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Lily pads, trash litter Lyman’s Pond

From certain angles, Lyman’s Pond looks more like a golf course than a body of water.

By James Kinneen
Hometown Weekly Reporter

I have a weird obsession with hermits. My favorite hermit story is that until the early 1800’s, wealthy families would employ “garden hermits” - old men who dressed like druids or wizards and lived for free in their gardens as living lawn ornaments who occasionally dispensed wisdom to visitors. Imagine being an 1800’s laborer, toiling away on a summer day, weeding a garden in a petticoat and knickerbockers to pay rent for your shanty, only for a guy dressed as a wizard to cruise by, hit the lord of the manor with a nonsensical quatrain, head back to his hobbit house, and call it a day. It must have been infuriating.     

The source of my hermit obsession is that when I was a kid, my dad worked at Boston College and I was constantly told about the famed “hermit of Chestnut Hill." That hermit was a former insurance executive named Bill Britt, who left his job and family to live in a makeshift shelter on state-owned land. Things didn’t end well for Britt (he died of hypothermia in the woods), but the idea that you didn’t have to pull a Christopher McCandless and head to the Alaskan wilderness to get away from people, but could instead pick a patch of woods on the outskirts of a well-attended school and disappear, always fascinated me.

I mention this because I recently headed to Lyman’s Pond to see what was going on there. But despite it being extremely close to the high school, nobody seemed to know or care what was in those woods.  

After reading that there was a trail behind the high school soccer fields, I asked about five separate high-schoolers playing basketball, soccer and running sprints how to get to the pond, and most were unable to offer an answer. One kid told me to go to the middle school. One kid pointed me to a path that abruptly ended in a fence gate. One kid told me my best bet was to just crash through the woods. After many awkward interactions, one kid finally sent me down an extremely narrow walking path that led to a small opening in front of the pond. Considering the proximity to the school, it seemed like nobody had been back there in a very long time.

With so many lily pads in the water, the number of activities the pond could be used for are severely limited.

The issue with the pond is that it’s crammed so full of lily pads, people couldn’t do anything in it. A fishhook would be caught on a weed on every cast, paddling a kayak would be a pain, and swimming would be a muck-filled nightmare. It’s good for bird-watching, but there’s not much opportunity for any other activities.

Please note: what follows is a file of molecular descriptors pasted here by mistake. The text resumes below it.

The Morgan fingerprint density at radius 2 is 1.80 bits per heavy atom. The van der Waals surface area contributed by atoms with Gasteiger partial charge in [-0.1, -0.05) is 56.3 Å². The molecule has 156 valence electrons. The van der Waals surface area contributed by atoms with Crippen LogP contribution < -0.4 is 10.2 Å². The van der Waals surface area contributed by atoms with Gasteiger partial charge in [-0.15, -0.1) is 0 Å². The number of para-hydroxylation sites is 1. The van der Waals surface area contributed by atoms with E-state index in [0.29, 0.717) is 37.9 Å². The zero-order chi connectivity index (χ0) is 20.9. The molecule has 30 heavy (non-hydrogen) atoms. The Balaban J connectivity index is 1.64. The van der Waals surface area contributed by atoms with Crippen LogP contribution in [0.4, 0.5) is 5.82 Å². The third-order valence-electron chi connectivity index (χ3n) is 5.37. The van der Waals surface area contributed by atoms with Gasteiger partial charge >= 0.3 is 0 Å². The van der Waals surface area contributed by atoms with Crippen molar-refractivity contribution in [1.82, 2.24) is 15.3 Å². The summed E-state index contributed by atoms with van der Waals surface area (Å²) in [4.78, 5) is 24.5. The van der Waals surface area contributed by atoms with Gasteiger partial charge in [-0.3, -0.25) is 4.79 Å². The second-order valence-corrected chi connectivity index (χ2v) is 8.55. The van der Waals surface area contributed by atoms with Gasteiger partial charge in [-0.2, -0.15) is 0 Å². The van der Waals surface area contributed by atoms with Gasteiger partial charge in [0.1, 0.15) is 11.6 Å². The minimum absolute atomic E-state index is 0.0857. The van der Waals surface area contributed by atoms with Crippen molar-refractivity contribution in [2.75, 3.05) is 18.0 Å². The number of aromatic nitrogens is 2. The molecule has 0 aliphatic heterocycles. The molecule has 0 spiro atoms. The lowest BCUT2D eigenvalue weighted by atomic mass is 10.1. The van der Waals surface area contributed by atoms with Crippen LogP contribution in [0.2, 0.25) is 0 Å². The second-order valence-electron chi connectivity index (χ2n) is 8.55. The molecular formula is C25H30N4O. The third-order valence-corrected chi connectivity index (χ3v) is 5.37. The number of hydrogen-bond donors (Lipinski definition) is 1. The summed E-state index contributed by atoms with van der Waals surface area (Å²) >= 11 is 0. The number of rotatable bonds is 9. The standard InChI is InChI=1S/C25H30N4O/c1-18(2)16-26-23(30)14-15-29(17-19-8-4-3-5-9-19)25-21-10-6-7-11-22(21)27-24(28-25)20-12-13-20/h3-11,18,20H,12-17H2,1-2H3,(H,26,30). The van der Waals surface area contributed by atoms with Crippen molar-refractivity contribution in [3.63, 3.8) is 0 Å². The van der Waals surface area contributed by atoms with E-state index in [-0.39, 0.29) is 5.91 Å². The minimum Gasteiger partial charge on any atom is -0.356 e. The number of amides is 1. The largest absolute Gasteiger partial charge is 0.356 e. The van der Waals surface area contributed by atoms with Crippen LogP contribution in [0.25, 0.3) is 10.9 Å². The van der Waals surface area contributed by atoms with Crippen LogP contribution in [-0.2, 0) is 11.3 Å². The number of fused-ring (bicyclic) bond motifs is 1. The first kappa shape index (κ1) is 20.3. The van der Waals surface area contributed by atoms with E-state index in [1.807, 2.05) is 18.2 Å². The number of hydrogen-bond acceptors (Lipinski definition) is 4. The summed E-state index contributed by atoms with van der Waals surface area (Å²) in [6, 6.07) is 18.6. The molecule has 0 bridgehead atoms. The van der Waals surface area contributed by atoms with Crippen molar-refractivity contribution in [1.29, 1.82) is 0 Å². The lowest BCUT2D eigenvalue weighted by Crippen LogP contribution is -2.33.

Disappointed by the trails behind the high school, I headed to the parking lot of a local coffee shop, where there was an alternative pathway. This was much more open and easier to navigate, but still very frustrating for a couple of reasons. The first issue was the amount of trash. I get that the problem with letting people live in the woods is the trash they’d accumulate and the damage they’d do to the plant life, but this was obviously high-school-kid trash. There were so many bags of chips, candy, and other snacks littering the path, the benches, and the shores of the pond itself that it really ruined the hiking experience. I understand that young delinquents wouldn’t want to bring beer cans or alcohol bottles out of the woods out of fear of getting caught trying to throw them out, but is there a reason they can’t bring home an empty bag of Fritos and put it in their garbage can?

The amount of candy wrappers strewn about the trail is really disheartening.

Another issue was the state of the Troop 3 Eagle Scout’s “Heron Rookery Viewing Trail.” Where there must have once been a boardwalk, there is now just a bunch of sticks leading to a wobbly pallet of wood. The Eagle Scouts do great work, but having gone on so many hikes over the past couple of months, it’s clear there should be far more Eagle Scout projects that consist of updating former Eagle Scout projects.

Like Bill Britt, someday I may call it quits on society, pack up my stuff and look for a patch of woods to head to. With so few visitors behind the high school, Lyman’s Pond is an option. If I do choose it, I’ll make sure the paths behind the coffee shop are clean. I will fix up that boardwalk. And if you run into me back there, I might even bless you with a quatrain.  

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